“So it’s a long time ago, I was living on the outskirts of London, working for one of the Inner-London Boroughs. I loved my job, was living in my own flat that I had recently bought. I had a very busy social life. So on the surface, everything was absolutely fine. And I was really surprised to wake up on a Monday morning, feeling, I can’t get out of bed today. And I’m not somebody that’s prone to that kind of feeling at all, it really took me by surprise. And I knew that therefore, it was something a bit different, but I didn’t quite understand what it was. And I somehow knew intuitively that it wasn’t just a day off that I needed. I needed, maybe a week or whatever. So I phoned the office and spoke to my line manager who happened to be a woman, and I don’t know what the rules are now. But at the time, you could self-certify for up to eight days. I think it was and she said, Well, what do you think is wrong? I said, Well, I just feel absolutely exhausted. I don’t know what it is, I just can’t come in. And she was surprised because as I say, that’s not something that people expect from me or that I did either. Then she took her line managers hat off for a moment and said, Rachel, I would just advise you, if you are taking time off for something that is essentially emotional or a mental health issue, that you go and see a doctor so that if anything comes back on this, you have been to a doctor and taken it seriously, which was the furthest thing from my thoughts, to be honest. But I thought okay, well, I better take her advice. So I did luckily for me, I think because I saw it as a tick box exercise really to have been to see the doctor because I thought oh, he’s probably going to offer me some antidepressants or something which I absolutely do not need or want to take. But actually, what he said was what are you hoping I can do for you? So I was so taken aback by that I said, Well, I was hoping you might be able to refer me for some counseling, which is what happened. You had to wait a little while to get that counseling appointment. I was living in London at the time and working for the London Borough of Southwark, which is where the Maudsley hospital is so in a sense, it was our local hospital, but that kind of freaked me out a little bit because in the south of England, the Maudsley hospital is one of the major psychiatric units. It’s literally across the road from King’s College Hospital. So it’s a big teaching psychiatric hospital, but it kind of freaked me out that that’s where I was going for these counseling sessions. But so I went along, went to my first session, and didn’t know what to expect. I had never been for anything like that before and just sat there for a while. And there was the counselor plus he had a student sitting with him, and they didn’t say anything. And I thought, well, this is a bit weird. So eventually, I said, Are you expecting me to start? And he said, Are you expecting something else? Anyway, in the end, and I don’t know where this came from, it was the first time it had even come into my head. But I heard myself saying yes, I am absolutely exhausted from trying to be like my sister. And that really took me aback. So my sister is two and a half years older than me, we are very, very good friends and very, very close and kind of always have been, but she was always a sweet, kind, gentle person. I was a bit more feisty, a bit more of a go-getter. A bit more outspoken. I was the sporty one, all of that stuff. And my dad used to nickname me, I don’t know why as Hard Annie. He used to call me Hard Annie. And it was certainly in his eyes that I felt I fell very short of those qualities that my sister had, and everybody loved my sister. She was always nice, whereas you know, sometimes I could perhaps be a little bit awkward as a teenager because I would come out and say what I thought was cool. She never really did that. I guess she knew when to be quiet as well because it wasn’t that she necessarily thought any differently from me, particularly on politics and things like that, but she knew it wasn’t worth the squeeze as it were to say it.  So that whole episode kind of started me on my journey to find who I was, I suppose, because what I realised through those counseling sessions was that I didn’t need to be like my sister. I was fine as I was. And I understand that on an intellectual level. And of course, there is that lovely quote saying you can only be you because everybody else has taken. But you know, it’s an ongoing journey.”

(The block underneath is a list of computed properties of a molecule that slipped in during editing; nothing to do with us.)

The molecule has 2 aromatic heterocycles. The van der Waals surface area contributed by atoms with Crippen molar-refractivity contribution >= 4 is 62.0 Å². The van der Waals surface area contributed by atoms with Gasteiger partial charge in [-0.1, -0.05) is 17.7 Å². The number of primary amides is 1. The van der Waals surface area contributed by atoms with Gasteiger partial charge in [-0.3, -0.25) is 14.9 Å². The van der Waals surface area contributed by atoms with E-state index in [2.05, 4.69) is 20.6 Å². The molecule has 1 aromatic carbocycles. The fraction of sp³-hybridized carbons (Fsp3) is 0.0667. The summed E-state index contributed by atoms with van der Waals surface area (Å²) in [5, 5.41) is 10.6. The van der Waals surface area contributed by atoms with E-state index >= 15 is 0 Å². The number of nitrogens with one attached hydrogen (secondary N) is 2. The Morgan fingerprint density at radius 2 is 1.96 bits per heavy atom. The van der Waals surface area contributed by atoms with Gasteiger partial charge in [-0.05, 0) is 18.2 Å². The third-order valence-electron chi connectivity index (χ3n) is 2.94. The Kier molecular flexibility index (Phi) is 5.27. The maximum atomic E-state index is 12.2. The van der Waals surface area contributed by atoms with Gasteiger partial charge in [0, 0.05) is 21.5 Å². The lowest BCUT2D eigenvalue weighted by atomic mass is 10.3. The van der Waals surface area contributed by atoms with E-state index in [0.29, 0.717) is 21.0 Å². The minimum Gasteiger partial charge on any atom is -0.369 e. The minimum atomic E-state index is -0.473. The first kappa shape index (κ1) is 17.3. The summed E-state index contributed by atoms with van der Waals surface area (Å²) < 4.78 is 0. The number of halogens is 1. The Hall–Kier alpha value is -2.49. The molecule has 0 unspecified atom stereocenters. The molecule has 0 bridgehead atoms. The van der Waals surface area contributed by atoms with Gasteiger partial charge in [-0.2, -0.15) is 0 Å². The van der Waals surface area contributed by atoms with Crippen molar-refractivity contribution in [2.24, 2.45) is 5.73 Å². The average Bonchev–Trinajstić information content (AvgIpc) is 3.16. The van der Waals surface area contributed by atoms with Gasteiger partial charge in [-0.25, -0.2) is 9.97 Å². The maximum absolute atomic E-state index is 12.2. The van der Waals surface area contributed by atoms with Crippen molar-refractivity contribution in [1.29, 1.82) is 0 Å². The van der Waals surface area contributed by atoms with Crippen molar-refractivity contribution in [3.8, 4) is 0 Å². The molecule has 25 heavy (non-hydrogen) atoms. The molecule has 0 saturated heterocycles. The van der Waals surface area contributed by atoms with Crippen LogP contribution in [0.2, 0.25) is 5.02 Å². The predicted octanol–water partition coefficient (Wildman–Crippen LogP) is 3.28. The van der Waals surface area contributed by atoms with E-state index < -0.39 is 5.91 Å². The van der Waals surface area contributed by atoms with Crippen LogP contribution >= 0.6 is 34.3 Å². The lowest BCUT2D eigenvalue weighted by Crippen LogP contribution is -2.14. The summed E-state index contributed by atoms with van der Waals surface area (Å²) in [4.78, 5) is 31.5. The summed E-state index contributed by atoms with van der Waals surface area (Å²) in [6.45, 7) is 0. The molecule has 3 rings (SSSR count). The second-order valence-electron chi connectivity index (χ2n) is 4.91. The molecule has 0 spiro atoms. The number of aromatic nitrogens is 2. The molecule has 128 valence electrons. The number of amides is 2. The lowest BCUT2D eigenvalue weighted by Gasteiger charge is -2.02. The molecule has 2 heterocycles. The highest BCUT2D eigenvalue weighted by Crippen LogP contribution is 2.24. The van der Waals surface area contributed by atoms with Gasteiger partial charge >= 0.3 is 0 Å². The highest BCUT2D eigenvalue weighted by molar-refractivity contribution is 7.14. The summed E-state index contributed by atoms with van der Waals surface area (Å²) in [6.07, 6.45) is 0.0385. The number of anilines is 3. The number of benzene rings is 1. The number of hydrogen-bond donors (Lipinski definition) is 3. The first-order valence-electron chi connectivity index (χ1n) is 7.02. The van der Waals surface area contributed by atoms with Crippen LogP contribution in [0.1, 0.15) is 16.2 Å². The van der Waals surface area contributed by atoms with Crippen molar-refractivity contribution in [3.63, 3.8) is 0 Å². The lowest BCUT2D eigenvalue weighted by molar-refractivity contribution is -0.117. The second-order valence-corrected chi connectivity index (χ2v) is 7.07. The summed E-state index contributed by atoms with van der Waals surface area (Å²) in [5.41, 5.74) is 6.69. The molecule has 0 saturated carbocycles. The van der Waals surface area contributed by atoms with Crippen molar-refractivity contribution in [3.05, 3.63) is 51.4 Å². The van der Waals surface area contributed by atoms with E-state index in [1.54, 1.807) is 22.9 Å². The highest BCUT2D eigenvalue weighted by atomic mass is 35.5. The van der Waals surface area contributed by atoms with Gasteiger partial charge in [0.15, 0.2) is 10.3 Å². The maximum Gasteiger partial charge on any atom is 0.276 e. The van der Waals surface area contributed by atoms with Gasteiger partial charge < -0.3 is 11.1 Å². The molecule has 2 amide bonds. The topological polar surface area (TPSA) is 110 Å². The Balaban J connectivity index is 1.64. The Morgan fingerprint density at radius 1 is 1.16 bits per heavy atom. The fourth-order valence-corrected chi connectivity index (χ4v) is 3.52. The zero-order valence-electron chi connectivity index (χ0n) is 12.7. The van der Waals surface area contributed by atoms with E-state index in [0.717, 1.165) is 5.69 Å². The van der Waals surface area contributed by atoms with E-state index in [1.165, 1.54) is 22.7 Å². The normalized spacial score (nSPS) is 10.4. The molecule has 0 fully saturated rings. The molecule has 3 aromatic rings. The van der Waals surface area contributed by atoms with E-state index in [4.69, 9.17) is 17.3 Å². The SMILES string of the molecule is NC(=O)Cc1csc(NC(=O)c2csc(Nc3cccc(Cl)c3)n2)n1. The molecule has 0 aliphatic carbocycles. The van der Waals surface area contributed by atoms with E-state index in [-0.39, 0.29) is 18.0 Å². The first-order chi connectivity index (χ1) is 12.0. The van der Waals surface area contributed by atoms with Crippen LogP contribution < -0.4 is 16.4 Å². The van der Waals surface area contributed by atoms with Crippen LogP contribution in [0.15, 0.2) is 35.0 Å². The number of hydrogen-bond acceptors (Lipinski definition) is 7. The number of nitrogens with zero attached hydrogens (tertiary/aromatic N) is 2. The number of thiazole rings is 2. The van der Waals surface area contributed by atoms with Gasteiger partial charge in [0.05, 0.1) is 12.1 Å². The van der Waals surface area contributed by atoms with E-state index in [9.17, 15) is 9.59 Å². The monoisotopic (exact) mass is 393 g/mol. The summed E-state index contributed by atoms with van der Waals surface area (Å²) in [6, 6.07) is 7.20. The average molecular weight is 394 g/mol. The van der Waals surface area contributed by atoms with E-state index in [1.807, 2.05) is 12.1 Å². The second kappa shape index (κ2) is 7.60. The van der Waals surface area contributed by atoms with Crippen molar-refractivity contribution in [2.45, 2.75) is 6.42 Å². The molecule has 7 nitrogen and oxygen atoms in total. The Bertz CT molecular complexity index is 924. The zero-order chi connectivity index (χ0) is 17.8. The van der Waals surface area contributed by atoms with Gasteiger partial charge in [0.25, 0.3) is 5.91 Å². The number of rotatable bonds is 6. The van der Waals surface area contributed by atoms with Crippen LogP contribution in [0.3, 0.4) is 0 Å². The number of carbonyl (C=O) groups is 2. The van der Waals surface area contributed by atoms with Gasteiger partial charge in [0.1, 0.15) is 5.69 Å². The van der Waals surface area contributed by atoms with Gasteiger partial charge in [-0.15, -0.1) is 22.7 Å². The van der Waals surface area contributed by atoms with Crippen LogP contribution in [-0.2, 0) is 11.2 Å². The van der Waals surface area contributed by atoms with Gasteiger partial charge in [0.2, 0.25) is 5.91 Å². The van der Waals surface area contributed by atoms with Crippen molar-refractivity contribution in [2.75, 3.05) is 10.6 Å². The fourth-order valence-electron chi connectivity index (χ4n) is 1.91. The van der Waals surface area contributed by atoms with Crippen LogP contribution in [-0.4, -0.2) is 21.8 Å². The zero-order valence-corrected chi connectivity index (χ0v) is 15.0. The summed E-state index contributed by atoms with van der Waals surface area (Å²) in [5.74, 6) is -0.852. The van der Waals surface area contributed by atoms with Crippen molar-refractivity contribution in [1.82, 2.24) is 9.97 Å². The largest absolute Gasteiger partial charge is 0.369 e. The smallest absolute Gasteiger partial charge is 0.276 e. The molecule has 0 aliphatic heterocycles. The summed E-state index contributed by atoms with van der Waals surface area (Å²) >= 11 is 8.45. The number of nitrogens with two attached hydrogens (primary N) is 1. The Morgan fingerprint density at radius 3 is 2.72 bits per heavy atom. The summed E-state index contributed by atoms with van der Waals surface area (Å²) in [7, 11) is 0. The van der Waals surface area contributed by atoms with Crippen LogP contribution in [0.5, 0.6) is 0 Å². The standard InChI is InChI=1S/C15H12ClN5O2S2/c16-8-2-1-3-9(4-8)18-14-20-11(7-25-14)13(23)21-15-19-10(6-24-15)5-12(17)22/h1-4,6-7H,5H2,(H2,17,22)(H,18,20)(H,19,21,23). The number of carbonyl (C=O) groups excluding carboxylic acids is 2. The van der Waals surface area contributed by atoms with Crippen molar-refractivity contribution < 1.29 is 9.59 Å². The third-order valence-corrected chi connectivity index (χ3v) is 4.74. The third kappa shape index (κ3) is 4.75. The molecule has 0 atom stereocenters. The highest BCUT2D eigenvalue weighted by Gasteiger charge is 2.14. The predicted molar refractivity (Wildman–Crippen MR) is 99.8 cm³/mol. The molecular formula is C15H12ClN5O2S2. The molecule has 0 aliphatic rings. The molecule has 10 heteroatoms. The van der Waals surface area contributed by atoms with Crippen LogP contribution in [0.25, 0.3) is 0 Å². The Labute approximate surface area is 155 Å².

“This is why I suppose bullying is something that can be so damaging in terms of mental health, it can stay with us and impact our confidence for many years to come. It may not be intentional, and it may depend on where our mindset is, at that time when we were a child as to whether we interpret it as something that is deemed to be bullying or not, or whether it’s deemed to be just something that we are very sensitive to.”